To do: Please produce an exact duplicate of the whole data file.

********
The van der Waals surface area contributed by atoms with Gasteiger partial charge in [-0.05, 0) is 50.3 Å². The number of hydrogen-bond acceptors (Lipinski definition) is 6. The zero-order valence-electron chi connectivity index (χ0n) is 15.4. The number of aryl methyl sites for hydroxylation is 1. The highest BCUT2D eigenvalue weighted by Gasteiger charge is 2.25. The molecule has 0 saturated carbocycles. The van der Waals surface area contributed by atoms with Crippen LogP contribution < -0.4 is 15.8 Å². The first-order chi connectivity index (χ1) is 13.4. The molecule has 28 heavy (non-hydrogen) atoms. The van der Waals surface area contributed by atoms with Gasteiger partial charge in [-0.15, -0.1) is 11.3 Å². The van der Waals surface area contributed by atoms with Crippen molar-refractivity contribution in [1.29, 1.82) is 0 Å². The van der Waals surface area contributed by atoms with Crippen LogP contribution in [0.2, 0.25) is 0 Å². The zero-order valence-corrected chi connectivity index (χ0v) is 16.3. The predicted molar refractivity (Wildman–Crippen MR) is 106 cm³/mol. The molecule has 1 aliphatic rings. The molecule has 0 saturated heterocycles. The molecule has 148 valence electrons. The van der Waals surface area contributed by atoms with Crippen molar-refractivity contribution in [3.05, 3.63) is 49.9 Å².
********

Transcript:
The van der Waals surface area contributed by atoms with Gasteiger partial charge in [-0.05, 0) is 50.3 Å². The number of hydrogen-bond acceptors (Lipinski definition) is 6. The zero-order valence-electron chi connectivity index (χ0n) is 15.4. The number of aryl methyl sites for hydroxylation is 1. The highest BCUT2D eigenvalue weighted by Gasteiger charge is 2.25. The molecule has 0 saturated carbocycles. The van der Waals surface area contributed by atoms with Crippen LogP contribution < -0.4 is 15.8 Å². The first-order chi connectivity index (χ1) is 13.4. The molecule has 28 heavy (non-hydrogen) atoms. The van der Waals surface area contributed by atoms with Gasteiger partial charge in [-0.15, -0.1) is 11.3 Å². The van der Waals surface area contributed by atoms with Crippen molar-refractivity contribution in [1.29, 1.82) is 0 Å². The van der Waals surface area contributed by atoms with Crippen LogP contribution in [0.2, 0.25) is 0 Å². The zero-order valence-corrected chi connectivity index (χ0v) is 16.3. The predicted molar refractivity (Wildman–Crippen MR) is 106 cm³/mol. The molecule has 1 aliphatic rings. The molecule has 0 saturated heterocycles. The molecule has 148 valence electrons. The van der Waals surface area contributed by atoms with Crippen molar-refractivity contribution in [3.05, 3.63) is 49.9 Å².